Friday, September 11, 2020
For Immediate Release

Educators Blend Phenomena and Place-Based Learning with Inquiry To Spark Their Students’ Interest in Science

Quincy, MA/Online – Some students come to school already thinking science is amazing, but teachers have to find ways to make science phenomenal for all their students. How can educators excite their students for STEM by connecting them to their world, even while working remotely? This summer, New England educators explored tools to teach science by using phenomena and place-based learning to spark wonder and to frame inquiry-based instruction. Educators gained access to STEM content expertise and resources from the Wade Institute for Science Education and its partners New England Aquarium and Hitchcock Center for the Environment during a virtual Summer Professional Development Institute, “Making Place-Based Learning Phenomenal,” designed to support them in their implementation of inquiry-based science instruction in both socially-distanced in-person and remote classroom settings.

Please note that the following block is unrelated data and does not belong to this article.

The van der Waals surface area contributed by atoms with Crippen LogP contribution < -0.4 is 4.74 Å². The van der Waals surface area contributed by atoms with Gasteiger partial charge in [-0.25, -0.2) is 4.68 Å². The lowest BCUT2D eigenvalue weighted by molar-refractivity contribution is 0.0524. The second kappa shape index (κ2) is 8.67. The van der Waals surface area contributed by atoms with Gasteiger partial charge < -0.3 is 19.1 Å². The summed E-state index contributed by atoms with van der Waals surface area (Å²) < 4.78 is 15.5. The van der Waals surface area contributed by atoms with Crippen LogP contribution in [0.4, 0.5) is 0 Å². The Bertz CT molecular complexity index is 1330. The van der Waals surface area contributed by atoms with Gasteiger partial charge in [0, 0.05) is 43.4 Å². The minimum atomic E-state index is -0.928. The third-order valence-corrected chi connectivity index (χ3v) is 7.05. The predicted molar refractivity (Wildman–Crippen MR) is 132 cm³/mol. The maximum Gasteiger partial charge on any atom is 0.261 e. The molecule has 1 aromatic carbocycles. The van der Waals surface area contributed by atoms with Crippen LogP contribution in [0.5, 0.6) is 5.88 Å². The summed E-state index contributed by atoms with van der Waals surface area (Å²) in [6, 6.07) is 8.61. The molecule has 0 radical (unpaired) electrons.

Beginning July 14th, grades 4-12 educators met via Zoom web conferencing for a series of ‘on-site’ days during which they explored strategies for using phenomena and inquiry-based instruction to engage students in place-based investigations of their local environments. Through inquiry-based, hands-on, minds-on activities, live discussions, small group work, and virtual site-visits of the New England Aquarium and Hitchcock Center for the Environment, teachers tested methods to strengthen their remote teaching practice as they used phenomena to explore place-based investigations related to climate change and sustainability.